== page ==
Myth four: ‘abuse has no gender’

While it is certainly true that women can be abusers and that men can be victims of abuse (at the hands of women), saying that ‘abuse has no gender’ is problematic. 

We know that over 90% of defendants in abuse-related cases are male. While legal statistics cannot present a full picture, this gender skew is also found replicated across different studies and statistics. More than 80% of the victims of high-frequency abuse (more than 10 incidents) are women, and we have to also remember that men being abused by men will make up some of the remaining number of victims. The distinct gulf between the number of male on female versus female on male domestic homicides cannot be ignored. 

But I don’t want to simply go through the stats here. The issue is, that stats can be made to accord with any rule or reason. People who argue that abuse has no gender are likely to present with different stats, and to frame any stats in a way that brushes aside the gendered nature of the crime.

It is easy for people to argue that the same number of men are abused by women, and simply don’t come forward because of stigma. Or, it is easy to allege that there are huge numbers of false accusations (although this is factually untrue). The issue with these arguments is that they ignore the fact that a huge power gulf exists between men and women across society and has done for years.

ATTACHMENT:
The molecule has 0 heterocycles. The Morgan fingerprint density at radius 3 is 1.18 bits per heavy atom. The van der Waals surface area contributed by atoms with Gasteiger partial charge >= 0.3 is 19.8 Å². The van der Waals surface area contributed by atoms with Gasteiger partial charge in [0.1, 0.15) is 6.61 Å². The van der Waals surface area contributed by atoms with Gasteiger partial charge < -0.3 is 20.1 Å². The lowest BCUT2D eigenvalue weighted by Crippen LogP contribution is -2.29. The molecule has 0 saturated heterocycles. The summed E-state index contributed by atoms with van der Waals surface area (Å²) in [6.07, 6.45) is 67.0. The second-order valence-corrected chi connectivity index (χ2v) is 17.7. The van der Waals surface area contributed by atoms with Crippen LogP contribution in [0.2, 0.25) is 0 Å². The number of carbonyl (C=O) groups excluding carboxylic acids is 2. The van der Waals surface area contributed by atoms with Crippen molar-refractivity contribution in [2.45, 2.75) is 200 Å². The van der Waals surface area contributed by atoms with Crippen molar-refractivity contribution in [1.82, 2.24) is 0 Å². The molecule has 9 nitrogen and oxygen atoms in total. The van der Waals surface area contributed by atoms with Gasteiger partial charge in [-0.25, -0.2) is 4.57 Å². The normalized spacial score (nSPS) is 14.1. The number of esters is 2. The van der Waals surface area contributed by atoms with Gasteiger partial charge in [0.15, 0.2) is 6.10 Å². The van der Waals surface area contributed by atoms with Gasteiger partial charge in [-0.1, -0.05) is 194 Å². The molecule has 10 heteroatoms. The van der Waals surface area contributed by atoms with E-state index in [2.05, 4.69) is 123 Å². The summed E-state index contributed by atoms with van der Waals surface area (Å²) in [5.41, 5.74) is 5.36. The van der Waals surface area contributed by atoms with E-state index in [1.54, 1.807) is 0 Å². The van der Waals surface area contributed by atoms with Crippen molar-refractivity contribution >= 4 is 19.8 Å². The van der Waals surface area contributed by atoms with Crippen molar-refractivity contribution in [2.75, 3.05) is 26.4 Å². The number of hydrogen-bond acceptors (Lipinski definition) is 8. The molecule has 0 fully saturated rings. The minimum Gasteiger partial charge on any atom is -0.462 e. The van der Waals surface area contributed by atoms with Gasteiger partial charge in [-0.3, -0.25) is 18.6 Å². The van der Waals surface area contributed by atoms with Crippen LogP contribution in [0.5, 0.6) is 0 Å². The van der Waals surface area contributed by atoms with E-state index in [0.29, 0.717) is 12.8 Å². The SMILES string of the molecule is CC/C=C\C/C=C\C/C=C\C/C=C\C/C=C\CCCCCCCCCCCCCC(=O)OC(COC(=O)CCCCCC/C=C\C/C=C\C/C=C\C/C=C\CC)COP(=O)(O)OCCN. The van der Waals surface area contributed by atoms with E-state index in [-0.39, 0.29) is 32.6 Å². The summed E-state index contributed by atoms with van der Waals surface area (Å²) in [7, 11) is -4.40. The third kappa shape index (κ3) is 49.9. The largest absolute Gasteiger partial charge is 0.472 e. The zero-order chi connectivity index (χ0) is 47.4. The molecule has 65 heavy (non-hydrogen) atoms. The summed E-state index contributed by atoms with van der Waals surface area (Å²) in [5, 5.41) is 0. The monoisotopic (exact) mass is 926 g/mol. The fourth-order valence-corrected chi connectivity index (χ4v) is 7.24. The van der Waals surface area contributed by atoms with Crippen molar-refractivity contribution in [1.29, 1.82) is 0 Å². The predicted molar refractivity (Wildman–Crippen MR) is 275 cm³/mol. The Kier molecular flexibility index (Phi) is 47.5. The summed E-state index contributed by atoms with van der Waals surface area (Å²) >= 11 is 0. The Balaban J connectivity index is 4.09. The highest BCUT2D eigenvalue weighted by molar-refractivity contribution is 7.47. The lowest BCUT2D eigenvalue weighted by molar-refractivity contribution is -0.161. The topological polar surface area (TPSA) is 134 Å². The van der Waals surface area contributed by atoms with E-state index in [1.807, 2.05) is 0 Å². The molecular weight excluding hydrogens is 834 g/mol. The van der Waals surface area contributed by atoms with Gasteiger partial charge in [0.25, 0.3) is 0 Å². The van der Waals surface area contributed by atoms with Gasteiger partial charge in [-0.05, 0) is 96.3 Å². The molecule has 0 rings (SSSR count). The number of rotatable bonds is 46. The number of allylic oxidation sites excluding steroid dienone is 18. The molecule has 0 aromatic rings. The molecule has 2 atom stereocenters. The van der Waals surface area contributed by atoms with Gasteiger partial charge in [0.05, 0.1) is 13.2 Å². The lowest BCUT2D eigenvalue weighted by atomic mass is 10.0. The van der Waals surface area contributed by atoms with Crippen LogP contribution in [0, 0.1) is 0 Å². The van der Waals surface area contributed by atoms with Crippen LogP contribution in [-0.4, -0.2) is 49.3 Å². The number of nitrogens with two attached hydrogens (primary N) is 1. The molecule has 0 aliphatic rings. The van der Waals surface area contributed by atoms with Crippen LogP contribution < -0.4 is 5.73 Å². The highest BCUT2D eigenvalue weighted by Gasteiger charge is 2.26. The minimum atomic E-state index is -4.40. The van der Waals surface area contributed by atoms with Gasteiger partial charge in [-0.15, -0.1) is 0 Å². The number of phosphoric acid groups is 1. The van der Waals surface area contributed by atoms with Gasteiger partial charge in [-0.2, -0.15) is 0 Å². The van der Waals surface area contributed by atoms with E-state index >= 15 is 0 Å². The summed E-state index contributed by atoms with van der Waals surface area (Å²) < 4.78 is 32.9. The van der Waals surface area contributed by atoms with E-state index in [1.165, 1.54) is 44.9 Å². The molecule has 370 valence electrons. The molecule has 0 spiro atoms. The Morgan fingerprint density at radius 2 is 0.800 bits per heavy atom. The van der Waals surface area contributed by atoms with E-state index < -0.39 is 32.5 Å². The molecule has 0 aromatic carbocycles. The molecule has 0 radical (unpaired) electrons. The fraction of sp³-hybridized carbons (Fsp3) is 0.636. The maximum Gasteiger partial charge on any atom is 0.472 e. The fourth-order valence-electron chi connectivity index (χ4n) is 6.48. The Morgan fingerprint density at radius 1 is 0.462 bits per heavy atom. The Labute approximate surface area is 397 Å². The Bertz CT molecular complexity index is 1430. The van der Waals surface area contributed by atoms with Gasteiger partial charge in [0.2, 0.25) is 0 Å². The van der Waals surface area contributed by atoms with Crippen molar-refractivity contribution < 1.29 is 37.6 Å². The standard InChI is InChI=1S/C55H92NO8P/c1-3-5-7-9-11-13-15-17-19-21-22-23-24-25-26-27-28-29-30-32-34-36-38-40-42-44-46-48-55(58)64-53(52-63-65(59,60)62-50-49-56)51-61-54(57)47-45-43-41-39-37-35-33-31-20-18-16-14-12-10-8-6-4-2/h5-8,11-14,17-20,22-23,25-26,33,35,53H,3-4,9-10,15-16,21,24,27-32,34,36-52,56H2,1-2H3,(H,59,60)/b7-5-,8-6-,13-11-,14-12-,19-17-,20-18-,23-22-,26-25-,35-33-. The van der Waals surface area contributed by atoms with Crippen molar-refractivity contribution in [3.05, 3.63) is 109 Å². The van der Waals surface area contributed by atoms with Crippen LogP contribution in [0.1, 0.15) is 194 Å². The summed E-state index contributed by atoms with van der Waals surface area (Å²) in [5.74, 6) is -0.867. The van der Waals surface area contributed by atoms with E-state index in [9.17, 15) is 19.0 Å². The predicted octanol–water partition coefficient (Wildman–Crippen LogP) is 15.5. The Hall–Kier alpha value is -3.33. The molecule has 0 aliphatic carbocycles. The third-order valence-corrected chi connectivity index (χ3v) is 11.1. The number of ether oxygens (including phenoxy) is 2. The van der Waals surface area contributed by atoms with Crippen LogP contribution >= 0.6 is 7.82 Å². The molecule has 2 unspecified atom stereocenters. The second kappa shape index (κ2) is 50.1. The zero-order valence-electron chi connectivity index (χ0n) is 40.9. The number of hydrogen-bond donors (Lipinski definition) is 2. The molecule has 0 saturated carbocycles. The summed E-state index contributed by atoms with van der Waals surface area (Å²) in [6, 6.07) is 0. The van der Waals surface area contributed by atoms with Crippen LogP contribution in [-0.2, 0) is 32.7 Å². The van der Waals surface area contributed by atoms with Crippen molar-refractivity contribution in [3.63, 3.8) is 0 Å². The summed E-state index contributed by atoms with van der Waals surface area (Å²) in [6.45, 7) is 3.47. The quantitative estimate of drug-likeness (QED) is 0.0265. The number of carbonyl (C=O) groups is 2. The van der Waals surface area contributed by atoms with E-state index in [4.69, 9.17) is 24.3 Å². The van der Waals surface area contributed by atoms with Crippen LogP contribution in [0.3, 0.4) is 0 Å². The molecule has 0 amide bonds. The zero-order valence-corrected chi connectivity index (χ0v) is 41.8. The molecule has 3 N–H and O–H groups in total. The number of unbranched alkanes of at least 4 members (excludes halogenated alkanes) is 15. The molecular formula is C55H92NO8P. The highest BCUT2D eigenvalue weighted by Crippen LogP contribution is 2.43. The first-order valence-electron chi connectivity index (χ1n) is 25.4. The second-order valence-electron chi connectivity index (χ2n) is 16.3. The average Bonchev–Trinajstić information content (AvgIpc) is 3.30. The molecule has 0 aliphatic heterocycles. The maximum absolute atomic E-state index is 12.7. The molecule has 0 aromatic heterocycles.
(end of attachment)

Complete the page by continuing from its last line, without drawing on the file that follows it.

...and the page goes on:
The imbalance in the power men and women hold is structural, meaning that violence against women is often facilitated by our systems and processes. Why else would abusive fathers so often be allowed contact with their children? Why else would defences like the ‘loss of control’ defence so often be applied to instances of men killing their wives to mitigate a murder charge? 

When we have a society that experiences a gender power imbalance, we are going to see that reflected in the way people of certain genders are treated. And we do, all the time. The only way to truly combat abuse is to recognise that most of the time it stems from misogyny – and that rooting out such attitudes everywhere they are found is crucial.